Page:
When speaking about aros (aromantics) it’s important to recognize and consider the different varieties of relationships that might apply: platonic, acquaintance, collegial, familial or other. Each is a bit different in themselves, but also similar in some ways. As a basis this video is an aromantic explaining how she feels:

Whether it be an asexual or allosexual, romantic, or aromantic, it’s important to respect the needs of others as they might not be what assume, or want. People are, of course, individuals and need to be treated as such, with the same respect that we expect ot be bestowed upon ourselves. This is especially important for communities where the mosaic is being woven with more colours than ever before!

Today’s post bringing awareness to asexuality talks about the confusing part of the ace community: the spectrum. Much like an other spectrum, it’s a fluid scale ranging from one side to another based on a set of criteria. Inside the asexual community there are different ways to identify to help communicate feelings and what people want or don’t want in terms of relationships or emotional needs.

The Huffington Post did a wonderful infographic which is posted below, and I will try to explain a bit.

Courtesy of The Huffington Post

Courtesy of The Huffington Post

Romantic Attractions

Some asexuals have romantic attraction, “warm fuzzies,” or “squishes” that are purely based on personality and emotions. It’s essentially a desire to have a romantic connection to another individual, but absent of sexual desire. In the allosexual world, romantic attraction is usually something that goes along with sexual desire, unless it’s a hookup type situation. What’s easy about understanding romantic orientations is that they use prefixes that are already common in society today. This helps to describe what asexuals might want in terms of romantic connections.

heteromantic asexual is romantically attracted to people of the opposite sex or gender. This is the most common type of asexuality.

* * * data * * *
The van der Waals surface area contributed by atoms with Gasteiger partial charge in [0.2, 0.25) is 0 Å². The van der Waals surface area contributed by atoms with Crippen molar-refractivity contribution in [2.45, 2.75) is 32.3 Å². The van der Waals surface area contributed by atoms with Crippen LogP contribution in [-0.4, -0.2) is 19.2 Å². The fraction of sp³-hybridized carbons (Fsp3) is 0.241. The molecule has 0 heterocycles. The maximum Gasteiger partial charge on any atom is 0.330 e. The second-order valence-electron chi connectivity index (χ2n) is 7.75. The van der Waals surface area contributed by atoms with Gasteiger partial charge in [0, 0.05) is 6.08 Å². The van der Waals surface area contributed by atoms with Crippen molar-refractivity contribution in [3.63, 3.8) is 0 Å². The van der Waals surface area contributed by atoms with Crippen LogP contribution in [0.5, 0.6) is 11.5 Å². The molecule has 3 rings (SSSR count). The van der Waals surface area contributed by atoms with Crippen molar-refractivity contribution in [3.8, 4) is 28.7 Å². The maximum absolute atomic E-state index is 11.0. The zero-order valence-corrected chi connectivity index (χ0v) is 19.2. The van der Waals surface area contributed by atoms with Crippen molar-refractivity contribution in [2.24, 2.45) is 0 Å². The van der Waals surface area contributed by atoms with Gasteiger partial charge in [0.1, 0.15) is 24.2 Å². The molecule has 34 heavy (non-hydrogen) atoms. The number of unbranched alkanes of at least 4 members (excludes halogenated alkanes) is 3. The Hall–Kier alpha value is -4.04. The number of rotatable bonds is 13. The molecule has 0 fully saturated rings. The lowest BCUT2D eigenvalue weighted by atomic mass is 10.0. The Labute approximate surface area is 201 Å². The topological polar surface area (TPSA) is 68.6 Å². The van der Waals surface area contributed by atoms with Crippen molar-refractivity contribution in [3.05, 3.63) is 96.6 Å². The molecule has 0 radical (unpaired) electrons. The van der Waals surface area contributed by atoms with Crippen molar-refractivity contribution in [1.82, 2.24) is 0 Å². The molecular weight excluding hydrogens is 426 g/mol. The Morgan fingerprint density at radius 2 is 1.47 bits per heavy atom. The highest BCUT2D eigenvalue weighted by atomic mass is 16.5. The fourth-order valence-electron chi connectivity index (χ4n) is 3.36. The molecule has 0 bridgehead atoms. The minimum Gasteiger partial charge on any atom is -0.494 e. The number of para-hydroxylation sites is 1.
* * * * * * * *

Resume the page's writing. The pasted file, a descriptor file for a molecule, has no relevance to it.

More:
homoromantic asexual is romantically attracted to people of the same sex or gender. This is the least common type of asexuality (especially for men).

biromantic asexual is romantically attracted to people of both sexes or genders. This is less common than heteroromantics but more common than homoromantics.

panromantic asexual is romantically attracted to people regardless of sex or gender. This basically means that this type of person doesn’t regard sex or gender to be a defining part of their attraction. It’s similar to biromantic, but in itself different and one of the more complex and personal orientations.

An aromantic asexual does not have romantic attraction for any sex or gender. This is more common than one might think, and identifies people that don’t want romantic relationships and prefer friendship and other non-romantic relationships.


As if that’s not confusing enough, the idea of the spectrum and sexual orientation fluidity helps to describe and explain how people change over time. During periods of sexual transitions, allosexual people change from being homosexual to bisexual, or heterosexual to pansexual depending on their preference and desires at any given time.